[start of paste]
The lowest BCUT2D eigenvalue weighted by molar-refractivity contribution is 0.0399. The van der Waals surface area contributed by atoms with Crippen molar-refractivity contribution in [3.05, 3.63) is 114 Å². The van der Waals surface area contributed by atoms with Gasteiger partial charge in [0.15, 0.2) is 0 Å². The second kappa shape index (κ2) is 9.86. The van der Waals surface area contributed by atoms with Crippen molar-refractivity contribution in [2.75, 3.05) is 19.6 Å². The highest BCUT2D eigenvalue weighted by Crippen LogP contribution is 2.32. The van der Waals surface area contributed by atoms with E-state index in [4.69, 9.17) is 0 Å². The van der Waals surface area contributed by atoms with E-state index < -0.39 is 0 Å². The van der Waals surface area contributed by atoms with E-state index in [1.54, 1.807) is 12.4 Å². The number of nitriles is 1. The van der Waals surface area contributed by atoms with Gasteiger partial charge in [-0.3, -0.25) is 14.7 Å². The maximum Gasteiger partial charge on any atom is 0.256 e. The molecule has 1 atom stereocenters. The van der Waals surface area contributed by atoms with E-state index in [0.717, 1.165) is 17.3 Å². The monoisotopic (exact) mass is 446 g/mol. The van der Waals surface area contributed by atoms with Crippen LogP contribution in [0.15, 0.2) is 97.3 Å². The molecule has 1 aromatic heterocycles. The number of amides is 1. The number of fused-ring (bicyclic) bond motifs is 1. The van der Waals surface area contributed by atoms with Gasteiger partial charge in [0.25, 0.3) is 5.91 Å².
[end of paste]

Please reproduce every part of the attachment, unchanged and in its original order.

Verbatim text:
The lowest BCUT2D eigenvalue weighted by molar-refractivity contribution is 0.0399. The van der Waals surface area contributed by atoms with Crippen molar-refractivity contribution in [3.05, 3.63) is 114 Å². The van der Waals surface area contributed by atoms with Gasteiger partial charge in [0.15, 0.2) is 0 Å². The second kappa shape index (κ2) is 9.86. The van der Waals surface area contributed by atoms with Crippen molar-refractivity contribution in [2.75, 3.05) is 19.6 Å². The highest BCUT2D eigenvalue weighted by Crippen LogP contribution is 2.32. The van der Waals surface area contributed by atoms with E-state index in [4.69, 9.17) is 0 Å². The van der Waals surface area contributed by atoms with E-state index < -0.39 is 0 Å². The van der Waals surface area contributed by atoms with E-state index in [1.54, 1.807) is 12.4 Å². The number of nitriles is 1. The van der Waals surface area contributed by atoms with Gasteiger partial charge in [-0.3, -0.25) is 14.7 Å². The maximum Gasteiger partial charge on any atom is 0.256 e. The molecule has 1 atom stereocenters. The van der Waals surface area contributed by atoms with E-state index in [0.717, 1.165) is 17.3 Å². The monoisotopic (exact) mass is 446 g/mol. The van der Waals surface area contributed by atoms with Crippen LogP contribution in [0.15, 0.2) is 97.3 Å². The molecule has 1 aromatic heterocycles. The number of amides is 1. The number of fused-ring (bicyclic) bond motifs is 1. The van der Waals surface area contributed by atoms with Gasteiger partial charge in [0.25, 0.3) is 5.91 Å².